This Wearable Can Harvest Energy From Your Sweaty Fingers to Generate Power

Researchers were aiming to create a harvester wearable that doesn't require rigorous physical activity from the wearer.

This Wearable Can Harvest Energy From Your Sweaty Fingers to Generate Power

Photo Credit: UC San Diego Jacobs School of Engineering video screenshot by Leslie Katz/CNET

The wearable looks simlar to a Band-Aid

  • The device doesn't require heavy physical exercise
  • Researchers say power can be generated even while sleeping
  • Researchers at University of California San Diego have developed this

A team of scientists at the University of California San Diego has designed a new device that uses sweat from your fingertips to generate energy. Similar in appearance to a Band-Aid, a user can wrap this flexible, thin strip around their fingertips, and the wearable starts converting human sweat into electrical energy that can then be utilised to charge gadgets such as a smartwatch. Scientists say that a harvester that is independent from external environment for sedentary states had not been developed before their discovery. Since the fingers continuously produce sweat, the device doesn't need the human to move excessively to power it, which is very common with conventional self-powered wearable systems.

The team says that their bioenergy-harvesting process can continuously collect “hundreds of millijoules (mJ) of energy” during sleep without movements. It represents the most efficient approach compared to any reported on-body harvesters. This bioenergy harvester constantly scavenges energy from human passive sweat, they added.

Such an energy harvester has great implications for future high-efficiency practical energy sources for wearable electronics, they said. The paper, "A passive perspiration biofuel cell: High energy return on investment," has been published in the journal Joule.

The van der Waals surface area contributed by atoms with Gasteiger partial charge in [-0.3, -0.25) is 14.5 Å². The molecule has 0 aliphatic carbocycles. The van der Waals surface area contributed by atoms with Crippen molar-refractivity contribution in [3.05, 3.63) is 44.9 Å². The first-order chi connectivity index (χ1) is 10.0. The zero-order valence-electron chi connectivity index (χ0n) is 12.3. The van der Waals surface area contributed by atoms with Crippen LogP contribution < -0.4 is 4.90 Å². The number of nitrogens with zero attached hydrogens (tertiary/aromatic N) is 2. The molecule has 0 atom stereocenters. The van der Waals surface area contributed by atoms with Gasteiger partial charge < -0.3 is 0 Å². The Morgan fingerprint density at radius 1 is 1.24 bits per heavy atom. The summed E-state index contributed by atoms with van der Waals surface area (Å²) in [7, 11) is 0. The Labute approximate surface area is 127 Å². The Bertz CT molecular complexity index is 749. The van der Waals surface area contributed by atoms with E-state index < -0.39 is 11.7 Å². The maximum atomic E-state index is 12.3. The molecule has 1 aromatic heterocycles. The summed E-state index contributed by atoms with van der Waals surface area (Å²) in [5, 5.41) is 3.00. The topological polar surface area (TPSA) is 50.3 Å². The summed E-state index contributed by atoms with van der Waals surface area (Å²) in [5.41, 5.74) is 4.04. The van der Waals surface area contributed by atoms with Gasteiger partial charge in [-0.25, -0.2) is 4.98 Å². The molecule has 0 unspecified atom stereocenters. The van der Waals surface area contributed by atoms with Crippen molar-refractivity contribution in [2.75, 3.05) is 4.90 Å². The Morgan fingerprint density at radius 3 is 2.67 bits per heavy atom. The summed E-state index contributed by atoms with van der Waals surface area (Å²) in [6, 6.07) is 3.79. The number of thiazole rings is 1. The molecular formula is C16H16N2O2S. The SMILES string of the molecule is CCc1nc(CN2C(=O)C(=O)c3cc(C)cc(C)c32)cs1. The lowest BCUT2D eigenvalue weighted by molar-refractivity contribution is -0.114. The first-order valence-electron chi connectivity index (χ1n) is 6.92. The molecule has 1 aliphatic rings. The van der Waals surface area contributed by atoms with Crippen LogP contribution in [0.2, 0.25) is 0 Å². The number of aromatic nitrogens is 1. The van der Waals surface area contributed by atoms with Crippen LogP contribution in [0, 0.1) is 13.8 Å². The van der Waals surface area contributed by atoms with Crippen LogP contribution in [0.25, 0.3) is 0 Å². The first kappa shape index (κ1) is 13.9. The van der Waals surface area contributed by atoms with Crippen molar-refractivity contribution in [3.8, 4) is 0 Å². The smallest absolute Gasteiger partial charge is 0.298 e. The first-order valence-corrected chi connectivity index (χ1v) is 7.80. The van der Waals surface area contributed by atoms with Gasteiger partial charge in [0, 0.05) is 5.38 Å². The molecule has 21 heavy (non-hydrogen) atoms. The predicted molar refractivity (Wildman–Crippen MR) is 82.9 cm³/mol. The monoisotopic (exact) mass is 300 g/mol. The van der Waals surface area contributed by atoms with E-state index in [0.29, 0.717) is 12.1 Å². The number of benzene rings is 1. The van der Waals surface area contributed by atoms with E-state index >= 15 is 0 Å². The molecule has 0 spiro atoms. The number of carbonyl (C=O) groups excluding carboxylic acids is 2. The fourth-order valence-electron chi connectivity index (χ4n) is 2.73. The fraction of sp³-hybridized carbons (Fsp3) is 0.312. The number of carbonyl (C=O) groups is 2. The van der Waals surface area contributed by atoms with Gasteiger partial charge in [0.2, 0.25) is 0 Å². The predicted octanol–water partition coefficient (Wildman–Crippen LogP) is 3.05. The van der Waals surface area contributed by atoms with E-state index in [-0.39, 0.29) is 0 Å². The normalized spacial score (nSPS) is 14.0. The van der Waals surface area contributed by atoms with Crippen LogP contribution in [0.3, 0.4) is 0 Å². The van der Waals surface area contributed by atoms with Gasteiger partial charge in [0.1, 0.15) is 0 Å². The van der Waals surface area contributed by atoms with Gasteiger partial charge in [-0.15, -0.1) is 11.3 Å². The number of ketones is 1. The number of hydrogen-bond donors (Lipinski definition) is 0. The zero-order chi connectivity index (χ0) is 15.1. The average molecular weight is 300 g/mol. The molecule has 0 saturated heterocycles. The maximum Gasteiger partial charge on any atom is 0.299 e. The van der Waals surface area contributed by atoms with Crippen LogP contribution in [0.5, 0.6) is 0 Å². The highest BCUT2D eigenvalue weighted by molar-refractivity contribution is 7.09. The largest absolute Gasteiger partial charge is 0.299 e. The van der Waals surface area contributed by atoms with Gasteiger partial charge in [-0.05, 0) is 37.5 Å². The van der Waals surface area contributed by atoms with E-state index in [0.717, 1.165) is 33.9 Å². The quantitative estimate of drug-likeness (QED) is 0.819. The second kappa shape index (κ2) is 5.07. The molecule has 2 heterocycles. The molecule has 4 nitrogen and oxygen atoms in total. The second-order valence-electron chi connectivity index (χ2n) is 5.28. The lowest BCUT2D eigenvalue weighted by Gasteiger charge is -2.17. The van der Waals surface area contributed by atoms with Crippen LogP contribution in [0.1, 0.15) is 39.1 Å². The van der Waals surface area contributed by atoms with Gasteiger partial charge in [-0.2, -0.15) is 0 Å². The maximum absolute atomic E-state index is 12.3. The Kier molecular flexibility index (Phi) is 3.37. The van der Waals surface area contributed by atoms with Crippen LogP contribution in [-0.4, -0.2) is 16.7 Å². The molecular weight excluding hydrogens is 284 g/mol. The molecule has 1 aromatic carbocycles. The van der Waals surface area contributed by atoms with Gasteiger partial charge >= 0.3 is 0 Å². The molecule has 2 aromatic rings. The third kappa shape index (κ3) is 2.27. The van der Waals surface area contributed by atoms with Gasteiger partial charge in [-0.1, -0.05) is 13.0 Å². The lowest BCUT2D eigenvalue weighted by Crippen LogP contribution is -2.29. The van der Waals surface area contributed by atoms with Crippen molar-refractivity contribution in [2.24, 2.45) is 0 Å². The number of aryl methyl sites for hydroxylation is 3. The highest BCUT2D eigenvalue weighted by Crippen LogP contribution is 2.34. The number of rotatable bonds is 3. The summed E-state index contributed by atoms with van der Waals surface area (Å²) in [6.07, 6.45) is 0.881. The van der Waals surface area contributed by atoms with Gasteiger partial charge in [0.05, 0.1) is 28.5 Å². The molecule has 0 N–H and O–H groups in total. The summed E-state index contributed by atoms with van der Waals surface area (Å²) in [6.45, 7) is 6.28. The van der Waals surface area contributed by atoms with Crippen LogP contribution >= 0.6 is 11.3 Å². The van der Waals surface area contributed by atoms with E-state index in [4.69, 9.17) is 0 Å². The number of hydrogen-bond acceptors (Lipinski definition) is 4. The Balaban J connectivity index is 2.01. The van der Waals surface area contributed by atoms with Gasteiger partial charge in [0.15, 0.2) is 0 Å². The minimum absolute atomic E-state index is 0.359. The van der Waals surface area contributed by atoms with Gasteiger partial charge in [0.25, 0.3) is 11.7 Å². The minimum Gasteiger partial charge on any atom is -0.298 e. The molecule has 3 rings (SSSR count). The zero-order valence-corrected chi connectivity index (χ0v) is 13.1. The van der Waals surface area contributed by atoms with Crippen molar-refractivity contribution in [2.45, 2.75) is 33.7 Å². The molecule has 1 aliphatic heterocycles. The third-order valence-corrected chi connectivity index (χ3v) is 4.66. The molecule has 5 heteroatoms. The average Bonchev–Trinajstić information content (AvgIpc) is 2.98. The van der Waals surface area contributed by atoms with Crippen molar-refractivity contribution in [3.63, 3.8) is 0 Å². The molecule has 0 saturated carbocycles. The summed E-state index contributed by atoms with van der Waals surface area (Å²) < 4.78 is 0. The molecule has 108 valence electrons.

According to a report by CNET, Joseph Wang, a professor at UC San Diego and co-author of the paper, said that the technology provides a net gain in energy with no effort from the user. He adds that the device uses sweat on the fingertip, which flows naturally irrespective of where you are or what you are doing.

Lu Yin, a PhD student and co-author of the paper, says that their work was a step towards making wearables more practical, convenient and accessible for everyone. Unlike other sweat-powered wearables, this one requires no exercise, no physical input from the wearer to be useful, Yin added.

In terms of energy generated by the device, with 10 hours of sleep the strip could collect about 400mJ of energy — enough to keep an electronic wristwatch running for 24 hours. Casual typing and clicking on the mouse for an hour resulted in the device collecting 30mJ, reported Mirror.

Yin said that their objective was to prove that this was not just another device and that they intend to put it to practical use such as making the energy to power sensors and displays.

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